The news: A grand jury in Staten Island shocked the nation Wednesday by failing to indict white NYPD Officer Daniel Pantaleo for choking unarmed black man Eric Garner to death in a banned chokehold — an incident caught on video by a bystander.
On the same day in South Carolina, the opposite occurred. A grand jury in Orangeburg indicted Richard Combs, the white former police chief of Eutawville, for shooting and killing unarmed black man Bernard Bailey during a dispute over a traffic ticket. Bailey apparently went to the town hall to contest a traffic ticket his daughter had received in May 2011. What happened next was a nightmare, the Associated Press reports:
Combs tried to arrest Bailey on an obstruction of justice charge, prosecutors said. Bailey marched back outside to his truck, and Combs tried to get inside, he said to turn off the ignition. The two briefly fought, and Combs shot Bailey, 54, twice in the chest in his pickup.
Combs said at an earlier hearing that he was tangled in Bailey's steering wheel as he tried to shut the engine off and feared for his life if Bailey drove away.
Prosecutors said Combs was the aggressor, following Bailey as he tried to get away. They said he should have called for more officers to help or let Bailey go and arrest him another day instead of escalating the confrontation.
Department of Justice investigators had previously determined Combs hadn't violated Bailey's civil rights, but state investigators disagreed. Combs unsuccessfully attempted to justify his actions under South Carolina's "stand your ground" law and now faces murder charges.
The background: At the very least, Combs' case demonstrates how the system should work. Officers who haphazardly escalate situations and deploy lethal force against unarmed civilians should be punished.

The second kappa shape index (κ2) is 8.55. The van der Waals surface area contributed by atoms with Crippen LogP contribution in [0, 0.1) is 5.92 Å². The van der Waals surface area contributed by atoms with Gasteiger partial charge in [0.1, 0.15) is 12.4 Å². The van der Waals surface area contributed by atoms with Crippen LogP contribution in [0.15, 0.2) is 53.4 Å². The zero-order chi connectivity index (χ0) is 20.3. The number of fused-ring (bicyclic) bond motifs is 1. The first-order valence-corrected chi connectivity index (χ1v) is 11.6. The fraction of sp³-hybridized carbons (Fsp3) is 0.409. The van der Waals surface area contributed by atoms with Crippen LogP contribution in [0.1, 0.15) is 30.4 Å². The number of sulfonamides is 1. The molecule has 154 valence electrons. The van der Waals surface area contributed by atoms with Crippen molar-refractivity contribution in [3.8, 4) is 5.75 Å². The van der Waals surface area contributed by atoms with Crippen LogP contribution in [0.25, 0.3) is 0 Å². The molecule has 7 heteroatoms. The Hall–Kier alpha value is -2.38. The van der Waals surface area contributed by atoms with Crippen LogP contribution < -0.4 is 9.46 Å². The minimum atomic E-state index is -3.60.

Unfortunately, it's rare. The sad truth is that officers who inappropriately kill people, regardless of race, are much more likely to receive the treatment that befell Pantaleo than Combs. As FiveThirtyEight reported, even when they're prosecuted, police officers are rarely convicted for breaking the law.
As Mic's Matt Saccaro wrote earlier this week, the system is biased in favor of police even when they're on trial for serious crimes.
This isn't because police officers are innocent paragons of virtue, but because the system is inherently biased in favor of law enforcement.
David Rudovsky, a civil rights lawyer and co-author of Prosecuting Misconduct: Law and Litigation, told Vox that juries have "a tendency to believe a police officer over a civilian, in terms of credibility." This ultimately results in situations where prosecutors cannot convince the jury the officer's behavior was excessive because, after all, there could have been a reasonable doubt and his life could have been in danger.
The video evidence that Pantaleo acted with reckless disregard for Garner's safety is so strong that even conservatives who railed against Michael Brown in the Ferguson, Missouri, case think a federal investigation might be needed. House Speaker John Boehner (R-Ohio) told reporters Thursday "the American people deserve more answers about what really happened here."
Pantaleo received nothing more than a slap on the wrist for abusing his power at the cost of someone's life. He is still a working police officer.
Why you should care: As the Daily Banter's Mike Luciano observes, South Carolina has two other officers awaiting trial for shootings of unarmed black men, making it an unlikely lead in actually prosecuting cops who abuse their power over civilians.
"These recent indictments show that New York City might be able to learn a thing or two from the Palmetto State about dealing with killer cops," Luciano wrote.
In the meantime, the Department of Justice is launching an investigation into Garner's death. But it shouldn't take federal intervention to ensure police officers are protecting, and not oppressing, the communities they serve. As protests continue to rock the nation following last week's grand jury decision not to indict Ferguson Officer Darren Wilson for Brown's death, and Pantaleo's clearance this week, hopefully mass demonstrations will form the impetus for change.
The alternative — doing nothing — is too much to bear.